Guide to Consumer Proposals: The Bankruptcy Alternative

Posted in Consumer Proposals

cp-the-bankruptcy-alternativeConsumer Proposals have become the go to alternative to bankruptcy for many Canadians looking for a way to get out of debt. Over half of all insolvencies in Ontario are now consumer proposals.

Providing many of the same benefits as filing bankruptcy, including creditor protection and elimination of overwhelming debts, by choosing a consumer proposal, people with severe debt problems gain several advantages over other forms of debt relief the most significant of which is dramatically lower monthly payments and avoiding bankruptcy.

Introduced into the Bankruptcy & Insolvency Act as a way for individuals to make a proposal to the creditors as a method of debt recovery, the details of how a consumer proposal works, who qualifies and what a proposal costs are still relatively unknown to many. For that reason we have put together a complete guide to consumer proposals so you can determine whether or not filing a proposal is the right option for you.

What Is A Consumer Proposal

As an alternative to bankruptcy, consumer proposals help 50,000 Canadians a year keep their assets, gain protection from their creditors but most importantly get out of debt.

A consumer proposal is a legal, binding, negotiated debt settlement with your creditors.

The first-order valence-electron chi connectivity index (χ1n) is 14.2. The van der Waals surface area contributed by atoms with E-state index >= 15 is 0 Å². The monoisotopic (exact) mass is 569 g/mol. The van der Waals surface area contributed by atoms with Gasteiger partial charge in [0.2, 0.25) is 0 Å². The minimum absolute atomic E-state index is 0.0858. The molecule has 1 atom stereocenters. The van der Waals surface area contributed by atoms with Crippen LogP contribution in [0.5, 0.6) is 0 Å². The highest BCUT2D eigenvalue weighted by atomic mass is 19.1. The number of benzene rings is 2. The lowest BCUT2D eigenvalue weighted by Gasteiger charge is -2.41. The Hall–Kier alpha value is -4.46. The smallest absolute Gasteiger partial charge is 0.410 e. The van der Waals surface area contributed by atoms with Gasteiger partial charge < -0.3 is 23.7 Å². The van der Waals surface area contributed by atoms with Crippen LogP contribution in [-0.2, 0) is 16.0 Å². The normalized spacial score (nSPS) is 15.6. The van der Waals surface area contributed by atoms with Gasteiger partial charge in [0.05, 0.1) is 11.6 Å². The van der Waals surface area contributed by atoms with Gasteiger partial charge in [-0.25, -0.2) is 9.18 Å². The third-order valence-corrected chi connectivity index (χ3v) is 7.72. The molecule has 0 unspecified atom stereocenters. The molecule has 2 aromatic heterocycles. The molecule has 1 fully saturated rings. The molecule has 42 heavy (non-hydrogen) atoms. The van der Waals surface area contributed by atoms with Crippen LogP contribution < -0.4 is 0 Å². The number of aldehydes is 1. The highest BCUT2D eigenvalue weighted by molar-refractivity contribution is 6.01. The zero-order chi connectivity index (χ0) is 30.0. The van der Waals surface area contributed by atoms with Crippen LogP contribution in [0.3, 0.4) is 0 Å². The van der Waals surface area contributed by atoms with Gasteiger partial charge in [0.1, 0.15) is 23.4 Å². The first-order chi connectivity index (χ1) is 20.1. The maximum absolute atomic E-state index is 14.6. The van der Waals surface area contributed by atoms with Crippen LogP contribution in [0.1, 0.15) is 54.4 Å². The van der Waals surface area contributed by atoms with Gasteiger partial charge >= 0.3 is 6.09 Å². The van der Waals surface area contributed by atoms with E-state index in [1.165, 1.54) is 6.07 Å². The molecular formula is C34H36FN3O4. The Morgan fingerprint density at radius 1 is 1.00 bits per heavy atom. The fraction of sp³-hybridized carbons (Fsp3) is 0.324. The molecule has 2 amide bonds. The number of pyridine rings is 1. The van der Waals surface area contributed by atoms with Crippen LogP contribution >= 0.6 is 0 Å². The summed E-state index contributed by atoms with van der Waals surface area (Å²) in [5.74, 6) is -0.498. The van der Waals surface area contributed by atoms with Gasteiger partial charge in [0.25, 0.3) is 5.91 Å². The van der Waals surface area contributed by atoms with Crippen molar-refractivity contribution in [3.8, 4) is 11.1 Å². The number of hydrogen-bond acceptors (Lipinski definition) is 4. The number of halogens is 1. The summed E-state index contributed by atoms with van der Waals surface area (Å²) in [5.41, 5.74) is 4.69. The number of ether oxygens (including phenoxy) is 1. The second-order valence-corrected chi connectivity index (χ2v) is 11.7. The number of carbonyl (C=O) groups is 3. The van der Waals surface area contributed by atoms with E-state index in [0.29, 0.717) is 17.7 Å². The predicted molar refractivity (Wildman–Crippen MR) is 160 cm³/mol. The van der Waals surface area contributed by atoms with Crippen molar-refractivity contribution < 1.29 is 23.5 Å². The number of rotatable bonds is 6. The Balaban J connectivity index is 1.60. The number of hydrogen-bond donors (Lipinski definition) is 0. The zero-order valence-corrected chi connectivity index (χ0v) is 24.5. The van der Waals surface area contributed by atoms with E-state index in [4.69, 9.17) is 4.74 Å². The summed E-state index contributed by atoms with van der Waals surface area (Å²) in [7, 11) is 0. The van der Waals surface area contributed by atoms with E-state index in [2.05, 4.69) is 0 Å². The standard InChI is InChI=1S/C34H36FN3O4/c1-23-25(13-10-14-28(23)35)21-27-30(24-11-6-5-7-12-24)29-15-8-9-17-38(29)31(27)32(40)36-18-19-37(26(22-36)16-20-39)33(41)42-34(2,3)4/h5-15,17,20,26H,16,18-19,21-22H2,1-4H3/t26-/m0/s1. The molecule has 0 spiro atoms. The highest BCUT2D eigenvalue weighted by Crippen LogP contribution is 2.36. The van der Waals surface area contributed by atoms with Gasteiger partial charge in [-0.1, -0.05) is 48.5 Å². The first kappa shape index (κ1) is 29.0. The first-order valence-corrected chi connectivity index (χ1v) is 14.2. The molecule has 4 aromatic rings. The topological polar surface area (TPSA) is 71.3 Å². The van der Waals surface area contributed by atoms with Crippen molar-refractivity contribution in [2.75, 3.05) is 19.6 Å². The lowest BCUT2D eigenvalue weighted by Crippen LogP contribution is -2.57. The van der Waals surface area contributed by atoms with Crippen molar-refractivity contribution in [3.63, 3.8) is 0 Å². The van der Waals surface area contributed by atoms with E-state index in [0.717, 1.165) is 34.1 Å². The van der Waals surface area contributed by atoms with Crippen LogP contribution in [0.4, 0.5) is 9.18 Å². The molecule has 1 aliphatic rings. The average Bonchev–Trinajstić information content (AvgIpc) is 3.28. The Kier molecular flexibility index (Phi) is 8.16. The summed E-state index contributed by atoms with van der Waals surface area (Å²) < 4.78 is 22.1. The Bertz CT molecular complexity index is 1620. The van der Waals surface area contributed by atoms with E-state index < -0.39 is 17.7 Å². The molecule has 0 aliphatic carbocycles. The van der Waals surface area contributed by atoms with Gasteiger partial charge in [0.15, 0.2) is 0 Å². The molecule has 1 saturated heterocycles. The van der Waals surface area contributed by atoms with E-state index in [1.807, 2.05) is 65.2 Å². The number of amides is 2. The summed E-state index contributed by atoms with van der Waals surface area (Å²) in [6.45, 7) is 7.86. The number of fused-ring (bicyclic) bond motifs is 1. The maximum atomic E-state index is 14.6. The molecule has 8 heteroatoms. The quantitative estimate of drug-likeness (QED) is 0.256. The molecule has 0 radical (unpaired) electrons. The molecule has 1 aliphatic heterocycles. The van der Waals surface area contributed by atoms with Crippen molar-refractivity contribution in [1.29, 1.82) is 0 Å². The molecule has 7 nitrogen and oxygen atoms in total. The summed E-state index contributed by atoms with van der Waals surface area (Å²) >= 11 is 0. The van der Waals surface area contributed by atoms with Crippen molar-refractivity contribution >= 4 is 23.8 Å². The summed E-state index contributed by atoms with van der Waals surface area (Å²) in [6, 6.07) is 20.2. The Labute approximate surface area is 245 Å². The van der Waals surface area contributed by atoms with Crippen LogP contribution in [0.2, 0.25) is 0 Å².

Filed under the Bankruptcy & Insolvency Act, a proposal is the only debt settlement program regulated by the federal government. A consumer proposal is regulated by because it can only be filed with a Trustee in Bankruptcy, who is licensed by the federal government.  All the rules and procedures, including fees of the trustee, are defined by legislation.

Consumer proposals are a growing alternative in Canada with more than 4 in 10 Canadians choosing a consumer proposal over bankruptcy. The numbers are even higher in Ontario where more than half of all insolvencies are consumer proposals.

Why Is It The Best Bankruptcy Alternative?

The primary benefit of a consumer proposal is that you can still eliminate your debt, just like a bankruptcy, but you don’t lose your assets.  Other benefits of a proposal include:

  • you repay less than you owe;
  • you consolidate your debt into one, lower, monthly payment,
  • your creditors cannot garnish your wages or take any other legal action,
  • all unsecured creditors are legally bound by the terms once accepted.

Because you settle your debts, it’s often possible to negotiate payments that can be 75% or more less than you were paying on your debts before. Settlements of 30 cents on the dollar are not uncommon however every debt proposal is different. Ultimate settlements depend upon you income and what you own. Every proposal to creditors is unique.

What Debts Are Include in a Proposal?

Just like a bankruptcy, almost all unsecured debt is eliminated when you file, and complete, a consumer proposal. This means your credit card debts, bank loans, payday loans and even income tax debts will be eliminated by making a proposal to your creditors.

A consumer proposal does NOT affect your mortgage or unsecured debt. And because you arrange to repay the equity value in your house (or car above any provincial exemption) as part of your proposal terms, you get to keep you home or car as long as you can keep up with the payments.

Like bankruptcy, proposals also do not eliminate support payments, student loans less than 7 years old (read here for our guide to student loan relief) or debts due to fraud or from fines.